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​ Gear Review: SCARPA Mago Climbing Shoe

​ Gear Review: SCARPA Mago Climbing Shoe

Posted by Dan Goodman on 8th Feb 2023

There seems to be something mythical about the SCARPA Mago Climbing Shoe. At virtually every crag, you can find someone magically unlocking redpoints or mystically onsighting the toughest route on the wall wearing the Mago.

And maybe there’s something to it — the Italian word Mago does translate to magician.

Even the way SCARPA talks about the shoe makes us wonder if it really has some fantastic qualities. It’s stiff but highly sensitive. It both edges well and smears with the best of them. And it’s aggressive and downturned yet remarkably comfortable.

That sounds like a shoe we’d write home about, or at least a blog post. But does the Mago live up to its famed reputation? We snagged a pair for ourselves and put them to the test.


X-Tension Rand

Creating a shoe that is both stiff and sensitive means creating a unique rand. The X-Tension rand works by adapting to dynamic changes in your foot shape to effectively drive power to the front edge of your shoe at all times. Working on a half-pad shoe like the Mago, this rand gives you the feel of a much stiffer shoe on micro-edges, while still providing a more sensitive feel.

The bottom of the Mago climbing shoe showing the X-tension rand

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M50 Toe Patch

Ultra-soft and highly pliable, the redesigned toe patch features SCARPA’s M50 rubber for the very best stick. And, as SCARPA’s softest rubber compound, this patch increases the shoe’s sensitive feel, a welcome addition for anyone who struggles with stiff boots.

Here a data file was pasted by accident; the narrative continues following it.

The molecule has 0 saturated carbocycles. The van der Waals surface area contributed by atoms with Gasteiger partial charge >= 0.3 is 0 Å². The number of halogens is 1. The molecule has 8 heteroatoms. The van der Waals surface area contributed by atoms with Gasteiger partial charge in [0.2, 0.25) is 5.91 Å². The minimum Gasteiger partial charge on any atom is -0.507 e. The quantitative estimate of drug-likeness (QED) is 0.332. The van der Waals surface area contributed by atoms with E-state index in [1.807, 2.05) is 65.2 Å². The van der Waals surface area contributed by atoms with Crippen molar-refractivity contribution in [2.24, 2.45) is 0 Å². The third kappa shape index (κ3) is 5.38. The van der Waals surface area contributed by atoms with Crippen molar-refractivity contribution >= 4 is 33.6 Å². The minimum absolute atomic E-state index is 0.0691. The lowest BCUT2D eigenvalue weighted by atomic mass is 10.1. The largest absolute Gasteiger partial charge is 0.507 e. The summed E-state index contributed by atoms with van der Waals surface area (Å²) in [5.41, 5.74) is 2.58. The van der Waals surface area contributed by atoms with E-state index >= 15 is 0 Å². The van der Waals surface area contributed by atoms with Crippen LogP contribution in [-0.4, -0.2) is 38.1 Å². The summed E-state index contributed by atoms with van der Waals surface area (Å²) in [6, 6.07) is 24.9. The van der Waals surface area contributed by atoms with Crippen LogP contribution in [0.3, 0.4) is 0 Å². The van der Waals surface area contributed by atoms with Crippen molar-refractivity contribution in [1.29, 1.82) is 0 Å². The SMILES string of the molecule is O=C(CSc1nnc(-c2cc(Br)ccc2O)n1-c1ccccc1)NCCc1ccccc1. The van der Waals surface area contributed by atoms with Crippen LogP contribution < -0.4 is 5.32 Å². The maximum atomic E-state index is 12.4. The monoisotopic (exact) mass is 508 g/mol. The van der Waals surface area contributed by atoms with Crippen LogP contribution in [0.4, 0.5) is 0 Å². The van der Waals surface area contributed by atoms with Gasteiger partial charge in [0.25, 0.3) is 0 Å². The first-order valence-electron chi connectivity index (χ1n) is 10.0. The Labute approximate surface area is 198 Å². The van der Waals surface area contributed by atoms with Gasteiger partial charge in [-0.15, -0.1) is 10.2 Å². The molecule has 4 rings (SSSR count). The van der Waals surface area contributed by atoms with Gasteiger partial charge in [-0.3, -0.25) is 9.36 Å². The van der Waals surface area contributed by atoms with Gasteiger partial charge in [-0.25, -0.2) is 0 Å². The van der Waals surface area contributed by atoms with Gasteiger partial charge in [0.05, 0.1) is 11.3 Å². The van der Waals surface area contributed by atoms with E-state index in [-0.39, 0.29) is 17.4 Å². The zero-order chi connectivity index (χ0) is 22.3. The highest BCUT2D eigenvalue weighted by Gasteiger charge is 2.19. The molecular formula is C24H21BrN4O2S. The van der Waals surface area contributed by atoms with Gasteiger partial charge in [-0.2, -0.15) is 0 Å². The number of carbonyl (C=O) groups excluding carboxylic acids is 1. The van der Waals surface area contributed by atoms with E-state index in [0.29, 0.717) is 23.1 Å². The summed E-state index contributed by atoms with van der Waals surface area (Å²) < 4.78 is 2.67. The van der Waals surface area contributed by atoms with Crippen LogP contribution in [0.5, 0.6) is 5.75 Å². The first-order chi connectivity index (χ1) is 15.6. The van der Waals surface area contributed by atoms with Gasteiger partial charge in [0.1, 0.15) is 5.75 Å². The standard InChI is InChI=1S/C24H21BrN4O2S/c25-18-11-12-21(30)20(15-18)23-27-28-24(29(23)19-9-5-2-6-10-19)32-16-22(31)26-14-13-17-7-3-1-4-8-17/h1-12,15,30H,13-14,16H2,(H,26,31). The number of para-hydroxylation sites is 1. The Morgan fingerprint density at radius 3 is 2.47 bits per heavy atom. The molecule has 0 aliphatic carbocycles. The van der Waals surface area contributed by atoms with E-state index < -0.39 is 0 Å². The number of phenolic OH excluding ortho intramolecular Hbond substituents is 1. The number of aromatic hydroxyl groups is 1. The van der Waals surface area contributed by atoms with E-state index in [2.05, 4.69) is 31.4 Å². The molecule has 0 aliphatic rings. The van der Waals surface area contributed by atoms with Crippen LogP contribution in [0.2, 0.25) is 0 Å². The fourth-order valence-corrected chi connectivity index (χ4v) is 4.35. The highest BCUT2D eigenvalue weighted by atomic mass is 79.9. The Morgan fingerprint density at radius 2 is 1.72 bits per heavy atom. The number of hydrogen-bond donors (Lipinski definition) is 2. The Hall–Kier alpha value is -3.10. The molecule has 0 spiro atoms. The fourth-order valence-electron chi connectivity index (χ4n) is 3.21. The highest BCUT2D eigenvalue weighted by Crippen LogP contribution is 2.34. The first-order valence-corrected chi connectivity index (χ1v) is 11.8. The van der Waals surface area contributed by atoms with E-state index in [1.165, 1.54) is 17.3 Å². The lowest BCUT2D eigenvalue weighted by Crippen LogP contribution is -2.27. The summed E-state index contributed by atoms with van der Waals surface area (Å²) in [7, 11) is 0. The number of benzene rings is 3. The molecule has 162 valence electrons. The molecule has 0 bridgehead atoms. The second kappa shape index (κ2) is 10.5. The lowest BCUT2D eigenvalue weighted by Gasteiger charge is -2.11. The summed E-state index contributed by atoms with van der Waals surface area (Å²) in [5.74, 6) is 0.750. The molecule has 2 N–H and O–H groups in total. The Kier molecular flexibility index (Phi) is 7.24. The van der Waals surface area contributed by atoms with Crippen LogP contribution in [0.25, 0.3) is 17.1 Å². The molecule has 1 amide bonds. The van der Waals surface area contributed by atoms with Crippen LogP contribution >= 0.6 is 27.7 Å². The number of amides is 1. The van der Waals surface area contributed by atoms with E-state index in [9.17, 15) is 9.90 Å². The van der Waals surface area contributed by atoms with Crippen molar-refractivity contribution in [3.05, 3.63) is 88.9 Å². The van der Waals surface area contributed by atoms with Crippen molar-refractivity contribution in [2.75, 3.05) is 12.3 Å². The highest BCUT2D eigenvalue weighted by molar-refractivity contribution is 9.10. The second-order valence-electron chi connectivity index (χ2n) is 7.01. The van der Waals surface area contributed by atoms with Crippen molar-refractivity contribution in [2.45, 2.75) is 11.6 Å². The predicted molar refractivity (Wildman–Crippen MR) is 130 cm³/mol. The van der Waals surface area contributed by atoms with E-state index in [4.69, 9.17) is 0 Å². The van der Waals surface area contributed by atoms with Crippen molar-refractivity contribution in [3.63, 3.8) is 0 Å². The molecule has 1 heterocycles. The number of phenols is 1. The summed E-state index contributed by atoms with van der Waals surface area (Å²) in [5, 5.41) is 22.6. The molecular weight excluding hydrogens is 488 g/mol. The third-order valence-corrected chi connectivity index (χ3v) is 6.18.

The Mago on a rock showing the M50 toe patch

Vibram XS Grip 2 Rubber

Previous iterations of the Mago used a stiffer Vibram XS Edge Rubber. SCARPA updated the outsole with Vibram XS Grip 2 rubber for even greater sensitivity. It gives you enough support to toe down on tiny edges without feeling like you have wooden blocks for feet.

A pair of the Mago climbing shoes on a bouldering pad showing the Vibram XS Grip 2 rubber

TPS Insert

Perhaps the Mago’s most talked about feature is the Toe Power Support (TPS) insert. This ultralight insert is positioned under the forefoot to add support for edging. If you’re smearing instead of edging, the insert extends and increases the sole’s contact surface against the rock. This small, ultralight insert might be the biggest player in the Mago’s famed existence.

On The Rock

True to the hype, the Magos performed well across multiple disciplines, rock types, and steepnesses. Unsurprisingly, these shoes excel on micro edges and small, glassy feet that would make most other sensitive shoes shiver in their boots.

From technical, dead vertical routes to steep, cave-like boulder problems, these shoes can stand with the very best when it comes to stiff toe platforms. And it all comes together in a shoe that feels far more like a soft Chimera or a Drago on your foot than an ultra-stiff Instinct Lace.

The X-Tension Rand certainly does its job of providing stability and support while still allowing you to grab with your feet, flex your foot, and press with your toes. Vibram XS Grip 2 rubber helped bring out the supportive yet soft qualities of the shoe, and tricky toe hooks felt comfortable and secure with the reinvented M50 toe patch.

Close up of the Mago climbing shoes toe hooking on the rock

The Mago also smeared surprisingly well, without folding under the pressure of a paste. Sure, it wouldn’t be the first shoe we would reach for on glassy granite slabs, but for the occasional smear in between edges on a limestone cave route, we have no complaints.